3. Joan Grabe says:

    Whatever happened to Sunshine Laws and Freedom of Information ? This modern age with all the engines of information available has turned into the most suspicious, conspiracy minded, turned off society ever. The atrociously old communication systems used by state agencies are a budgetary problem. They were not a priority pre Covid, now they are a necessity but now there is even less money available for upgrades. Laws are not passed in the dark – there are hearings and meetings and a final vote. They are covered in newspapers and TV but people think that they have no input. With a representative government you get to choose who represents you so the main take away here is VOTE. Vote for the person who represents your views and seems honest and forthcoming.

  4. sandor says:

    Until hand picked political appointee APA board members are put in service via a different avenue other than a NYS GOV their verbal feedback, ideas, suggestions and experiences will be muzzled by a committee that holds secret quorums.A dictatorship squashed meeting needs to be made public by minutes,attendance, who and how voted.This committee should be held as political puppets who are not serving upstate.They need to come forward with the truth on radio,newpaper,internet. TIMROW you are the best at what you do thanks for rattling the gorillas cage.

  5. Vanessa says:

    I agree very much that secrecy is a delegitimizer! Also, yeah the state of internet access in the region seems as of yet not 100%. That will be key to attracting new jobs to the region from currently non-represented fields.

  6. Zephyr says:

    I don’t live the Adks but my organization has found that Zoom meetings are well attended and people seem to like them overall. We tend to do shorter meetings but more often. Online meetings longer than about an hour become too tiring for people. People from outside the area can attend. We can record them easily. If used properly Zoom-type meetings can add to transparency and help to inform people. I think we can all agree that a key to the economy anywhere is having broadband access.

  7. David Gibson says:

    Thank you, Tim. Right on. There are some bright spots. Example: APA’s large-scale subdivision application is transparent via the website and contains the letters, data and other details on which APA has relied to issue 3 notices of incompleteness to the developer. For years, advocates have pushed APA to post details, more than a vague paragraph about applications without having to use FOIL. In this one instance, APA has been responsive. They could go much much further with more of their applications. Thank you for your writing and your good sense of humor.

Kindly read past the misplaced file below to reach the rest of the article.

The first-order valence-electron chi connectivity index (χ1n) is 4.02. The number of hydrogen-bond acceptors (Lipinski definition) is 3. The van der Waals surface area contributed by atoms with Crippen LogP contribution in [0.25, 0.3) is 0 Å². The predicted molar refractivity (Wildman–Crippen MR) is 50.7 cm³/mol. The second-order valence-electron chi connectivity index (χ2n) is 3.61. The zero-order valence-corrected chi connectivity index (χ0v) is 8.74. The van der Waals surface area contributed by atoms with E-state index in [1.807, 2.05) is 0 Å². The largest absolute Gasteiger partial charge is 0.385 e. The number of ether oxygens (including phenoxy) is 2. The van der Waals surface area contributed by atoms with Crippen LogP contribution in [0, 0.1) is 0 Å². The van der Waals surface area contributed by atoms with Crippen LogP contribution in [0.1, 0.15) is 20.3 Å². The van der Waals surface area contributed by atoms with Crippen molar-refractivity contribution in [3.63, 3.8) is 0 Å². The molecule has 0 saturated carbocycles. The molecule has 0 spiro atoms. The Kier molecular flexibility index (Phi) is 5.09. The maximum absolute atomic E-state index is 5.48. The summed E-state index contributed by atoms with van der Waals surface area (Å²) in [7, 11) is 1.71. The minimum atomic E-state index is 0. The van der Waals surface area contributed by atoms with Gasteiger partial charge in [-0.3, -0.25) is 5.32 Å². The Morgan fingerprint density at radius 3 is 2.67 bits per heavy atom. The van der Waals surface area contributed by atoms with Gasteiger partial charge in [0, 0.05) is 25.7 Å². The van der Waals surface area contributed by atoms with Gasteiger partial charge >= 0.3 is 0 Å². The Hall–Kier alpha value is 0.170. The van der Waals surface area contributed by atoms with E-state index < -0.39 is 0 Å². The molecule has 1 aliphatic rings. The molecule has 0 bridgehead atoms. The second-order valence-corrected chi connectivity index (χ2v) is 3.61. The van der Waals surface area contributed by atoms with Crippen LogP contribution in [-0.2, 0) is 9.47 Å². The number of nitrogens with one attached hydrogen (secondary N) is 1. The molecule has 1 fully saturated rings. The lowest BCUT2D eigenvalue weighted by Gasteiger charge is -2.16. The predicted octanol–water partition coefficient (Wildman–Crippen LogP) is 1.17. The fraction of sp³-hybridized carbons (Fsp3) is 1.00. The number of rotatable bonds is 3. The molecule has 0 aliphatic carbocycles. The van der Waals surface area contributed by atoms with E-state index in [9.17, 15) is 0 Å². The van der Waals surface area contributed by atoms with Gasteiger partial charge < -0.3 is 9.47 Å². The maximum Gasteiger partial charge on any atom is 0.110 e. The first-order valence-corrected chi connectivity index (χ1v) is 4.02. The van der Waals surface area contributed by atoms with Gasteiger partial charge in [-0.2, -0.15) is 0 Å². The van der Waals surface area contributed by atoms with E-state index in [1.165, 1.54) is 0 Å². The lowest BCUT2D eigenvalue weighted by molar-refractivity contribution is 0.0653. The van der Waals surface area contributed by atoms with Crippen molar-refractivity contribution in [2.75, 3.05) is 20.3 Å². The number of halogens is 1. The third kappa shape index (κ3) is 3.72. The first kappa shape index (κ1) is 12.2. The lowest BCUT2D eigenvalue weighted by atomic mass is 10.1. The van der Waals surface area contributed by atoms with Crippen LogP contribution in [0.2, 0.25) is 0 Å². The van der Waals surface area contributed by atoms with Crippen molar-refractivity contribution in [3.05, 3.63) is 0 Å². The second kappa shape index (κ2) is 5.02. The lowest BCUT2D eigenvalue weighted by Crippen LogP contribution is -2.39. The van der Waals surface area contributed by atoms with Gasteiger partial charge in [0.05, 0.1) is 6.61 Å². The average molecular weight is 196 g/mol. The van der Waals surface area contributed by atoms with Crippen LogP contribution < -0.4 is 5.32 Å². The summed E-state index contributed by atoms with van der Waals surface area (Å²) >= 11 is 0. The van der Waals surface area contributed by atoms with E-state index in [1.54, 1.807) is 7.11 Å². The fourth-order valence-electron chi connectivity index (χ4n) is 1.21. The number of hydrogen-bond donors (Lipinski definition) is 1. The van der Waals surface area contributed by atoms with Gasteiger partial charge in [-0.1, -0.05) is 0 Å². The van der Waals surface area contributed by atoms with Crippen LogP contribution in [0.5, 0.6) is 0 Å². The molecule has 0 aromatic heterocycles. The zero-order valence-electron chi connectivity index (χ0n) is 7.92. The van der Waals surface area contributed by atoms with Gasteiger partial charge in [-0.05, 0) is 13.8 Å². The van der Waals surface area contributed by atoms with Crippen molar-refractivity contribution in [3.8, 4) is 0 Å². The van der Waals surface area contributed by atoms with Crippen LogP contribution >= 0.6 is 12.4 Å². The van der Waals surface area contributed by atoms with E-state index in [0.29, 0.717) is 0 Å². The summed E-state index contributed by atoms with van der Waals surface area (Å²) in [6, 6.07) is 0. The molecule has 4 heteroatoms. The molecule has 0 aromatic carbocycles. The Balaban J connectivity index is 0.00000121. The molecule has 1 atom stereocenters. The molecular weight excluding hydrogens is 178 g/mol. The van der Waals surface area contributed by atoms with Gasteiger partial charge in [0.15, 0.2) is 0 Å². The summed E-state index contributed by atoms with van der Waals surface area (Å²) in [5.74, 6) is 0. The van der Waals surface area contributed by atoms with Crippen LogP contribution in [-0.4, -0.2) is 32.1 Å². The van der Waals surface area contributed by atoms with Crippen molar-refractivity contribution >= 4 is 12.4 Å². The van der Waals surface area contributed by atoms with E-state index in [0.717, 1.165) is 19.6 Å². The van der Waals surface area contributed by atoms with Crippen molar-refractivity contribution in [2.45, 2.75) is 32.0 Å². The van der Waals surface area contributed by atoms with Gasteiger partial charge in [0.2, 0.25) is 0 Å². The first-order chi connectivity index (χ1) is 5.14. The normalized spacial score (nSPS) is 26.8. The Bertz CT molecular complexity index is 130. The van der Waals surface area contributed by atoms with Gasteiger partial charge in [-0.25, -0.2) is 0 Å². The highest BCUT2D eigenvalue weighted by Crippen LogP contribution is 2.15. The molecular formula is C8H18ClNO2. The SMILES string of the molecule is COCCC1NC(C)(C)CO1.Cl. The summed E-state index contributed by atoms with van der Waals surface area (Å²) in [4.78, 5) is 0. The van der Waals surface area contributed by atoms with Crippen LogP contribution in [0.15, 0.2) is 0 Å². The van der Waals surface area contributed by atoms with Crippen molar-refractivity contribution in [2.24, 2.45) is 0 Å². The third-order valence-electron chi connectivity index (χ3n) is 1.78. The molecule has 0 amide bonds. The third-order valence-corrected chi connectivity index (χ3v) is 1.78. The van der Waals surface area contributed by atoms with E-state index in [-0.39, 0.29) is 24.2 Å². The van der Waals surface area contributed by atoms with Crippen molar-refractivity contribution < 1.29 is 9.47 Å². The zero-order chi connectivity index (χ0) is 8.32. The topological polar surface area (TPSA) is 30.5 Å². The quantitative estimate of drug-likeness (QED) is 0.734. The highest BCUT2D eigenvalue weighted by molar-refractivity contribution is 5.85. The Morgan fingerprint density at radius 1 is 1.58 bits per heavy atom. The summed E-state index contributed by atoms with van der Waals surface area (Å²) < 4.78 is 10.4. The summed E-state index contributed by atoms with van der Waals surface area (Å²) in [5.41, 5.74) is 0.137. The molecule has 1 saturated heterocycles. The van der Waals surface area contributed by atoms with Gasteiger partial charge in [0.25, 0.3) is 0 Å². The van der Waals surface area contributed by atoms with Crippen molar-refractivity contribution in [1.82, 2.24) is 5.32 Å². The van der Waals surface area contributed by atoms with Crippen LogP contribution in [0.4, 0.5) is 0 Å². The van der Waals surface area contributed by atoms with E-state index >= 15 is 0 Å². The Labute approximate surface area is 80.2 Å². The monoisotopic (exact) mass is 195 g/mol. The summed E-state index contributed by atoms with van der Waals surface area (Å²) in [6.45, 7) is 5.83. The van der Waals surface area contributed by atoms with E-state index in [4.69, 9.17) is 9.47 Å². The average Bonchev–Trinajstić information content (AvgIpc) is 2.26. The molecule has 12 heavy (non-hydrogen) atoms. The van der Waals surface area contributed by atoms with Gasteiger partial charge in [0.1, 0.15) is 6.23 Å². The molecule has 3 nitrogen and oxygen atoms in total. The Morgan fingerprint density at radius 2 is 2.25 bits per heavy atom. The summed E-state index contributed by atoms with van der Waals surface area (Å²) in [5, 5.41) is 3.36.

8. Meg Hanney says:

    Secrecy breeds distrust and animosity. Successfully implemented projects are the result of an engaged constituency who haved formed their blueprint based on honest and open communication.

    • JohnL says:

      The Constitutional Convention in 1787 was held in complete secrecy. Closed windows, no air conditioning, very uncomfortable for the members. The theory was that only with secrecy within the Convention would members freely and completely express their opinions. That way, all ideas, good and bad, would be fully discussed. When the Convention hammered out the Constitution and approved it, obviously then it became public, for the public to approve or disapprove.
      Not necessarily advocating one way or another, just saying there is precedent for secrecy in situations like these.

      • Zephyr says:

        In today’s world of social media and the Internet it is nearly impossible to maintain total secrecy. If an organization tries to do it what happens is that bits and pieces are leaked out and often portray the proceedings inaccurately. Far better to be open and let everyone see and hear for themselves exactly what is happening. But, when things are going on that the org doesn’t want the world to see they resort to privacy because they know what they are doing would not be popular. I have seen this so many times with local city council meetings and school boards that I am now often highly skeptical of their motives, rightly or wrongly. I remember one school board meeting where $600K in expenditures were approved by voice vote and not a single question was asked by anyone on the board at the public meeting. Obviously they had discussed all of these things in private somewhere. At least I can vote for who gets on these boards, but not so with appointed groups.

      • Balian the Cat says:

        I have a memory of seeing “news” footage of reporters on the beach waiting for the marines to come ashore in Kuwait. There was some talk then of how that was not ideal for security – imagine if reporters were at Midway and asked the commanders if they felt secure in their plans to surprise the Japanese. I think Johns example is important even if times have changed. Sure, social media has altered the landscape (and the reality sometimes) but that’s part of the problem. Really important matters, items in need of security, and issues that require extended looks prior to decisions are impossible to navigate in a world where everybody with an internet connection is an expert with an opinion. Remember when Flat Earthers were just kooks? Well, that’s practically highbrow thinking in a world where vast swaths of the community have come to believe in pedophile cannibals and chem trail mind control. The death of expertise is an unfortunate result of the mass dissemination of information. Life saving measures cannot be subject to internet polling.

  9. Adktrailhead says:

    All tax money funded activities and organizations should be completely OPEN and accountable.

  10. John Scales says:

    Mr. Rowland great article , but this is how Cuomo wants things to operate under his leadership or lack of . When he , ( Cuomo ) Commissions his staff the lack of connection and transparency is his mode of operation . Sad state of affairs for all New Yorkers .

  11. DOUGLAS KERR says:

    change….the best thing that will come out of this ….good or bad EXPERIENCE IS THE ALMIGHTY TEACHER